Lowe improved her indoor best with a jump of 1.98 m at the USA Indoor Track and Field Championships in 2010. She attempted to tie with Tisha Waller's record, but just knocked the bar at the last moment.[13] At the 2010 IAAF World Indoor Championships, she won a bronze medal in the high jump with a clearance of 1.98 m.

On May 30, 2010, Lowe broke Louise Ritter's American record of 2.03 m set in 1988 with a clearance of 2.04 m in Cottbus, Germany.[14] Less than a month later, On June 26, 2010, Lowe improved her record with a clearance of 2.05 m in Des Moines, IA.[15]

2012[edit]

Lowe celebrating her win at the 2012 World Indoor Championships.

Lowe capped a successful 2012 Indoor season by winning the USA Indoor Championship at Albuquerque, NM, on February 26, with a new national record of 2.02m (6' 7.50"): That broke the American indoor, and Championship meet, mark of 2.01 (6' 7.25") established at the 1998 USA Indoor Championship meet by Tisha Waller. Lowe won the competition as the only jumper to clear 1.93 (6'4"), then went on to clear 1.96, 1.99, scaled 2.02 on her third attempt, and made three attempts at 2.04.[16] She set a meet record at the Drake Relays in April with a jump of 1.98 m.[17] On March 10, she topped this successful indoor season by becoming World Indoor Champion at the IAAF World Indoor Championships on in Istanbul being the only one to clear 1.98 m.

At the Summer Olympics, she again reached the final and again finished in 6th place, a result she found disappointing because she was one of the favourites.[18]

2014[edit]

Back from pregnancy for the 3rd time in 2013, Lowe was the runner-up in the high jump in 1.94 meters at 2014 USA Outdoor Track and Field Championships but then was awarded as the winner because Inika McPherson was disqualified for doping. At the 2014 IAAF Continental Cup, Lowe took 2nd place behind Mariya Kuchina (1.99 m) in a season's best of 1.97 m. Lowe won the high jump in 1.91 meters at 2015 USA Outdoor Track and Field Championships. Her results were less great as the other years because she needed to help her second daughter who suffers of autism. She participated at the World championships but failed to clear the first bar at 1.80 m.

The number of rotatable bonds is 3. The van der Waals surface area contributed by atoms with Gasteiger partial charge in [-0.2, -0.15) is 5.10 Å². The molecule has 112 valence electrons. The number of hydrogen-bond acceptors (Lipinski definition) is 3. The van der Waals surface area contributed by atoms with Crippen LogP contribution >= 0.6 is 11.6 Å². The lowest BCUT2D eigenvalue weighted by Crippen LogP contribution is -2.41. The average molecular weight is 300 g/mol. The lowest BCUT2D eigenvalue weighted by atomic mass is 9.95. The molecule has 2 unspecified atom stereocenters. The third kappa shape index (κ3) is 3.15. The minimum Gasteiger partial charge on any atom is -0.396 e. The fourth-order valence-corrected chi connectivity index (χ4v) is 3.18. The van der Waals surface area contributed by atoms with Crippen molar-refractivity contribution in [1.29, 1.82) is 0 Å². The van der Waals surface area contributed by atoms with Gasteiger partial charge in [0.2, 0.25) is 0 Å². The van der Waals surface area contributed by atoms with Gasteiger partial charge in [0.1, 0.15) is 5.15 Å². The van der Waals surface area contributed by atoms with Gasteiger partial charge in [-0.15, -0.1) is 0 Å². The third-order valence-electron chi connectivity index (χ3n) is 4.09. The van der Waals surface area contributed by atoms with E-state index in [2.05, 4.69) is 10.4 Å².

2016 : back to the top[edit]

During the indoor season, Lowe came back to the great heights and cleared a season's best at 1.95 m in Albuquerque. She finished 3rd at the US Indoor Championships with a 1.93 meters' clearance.

Back outdoors, she jumped a WL of 1.93 m in February, then won the Ibero-American title with a 1.96 m clearance. On July 3, she qualifies for her 4th Olympic team by winning the 2016 Olympic Trials with 2.01 m, tying her own trials record. She jumped a WL.

Personal life[edit]

She took a year off from competition in 2007 and gave birth to her daughter, Jasmine. Another daughter was born in April 2011.[19] She is married to Mario Lowe, a triple jumper.[20] She graduated from Georgia Institute of Technology in May 2008.

She is currently attending Western Governors University for her master's degree.

Personal bests[edit]

Event Best (m) Venue Date
High jump (outdoor) 2.05 AR, NR Des Moines, Iowa June 26, 2010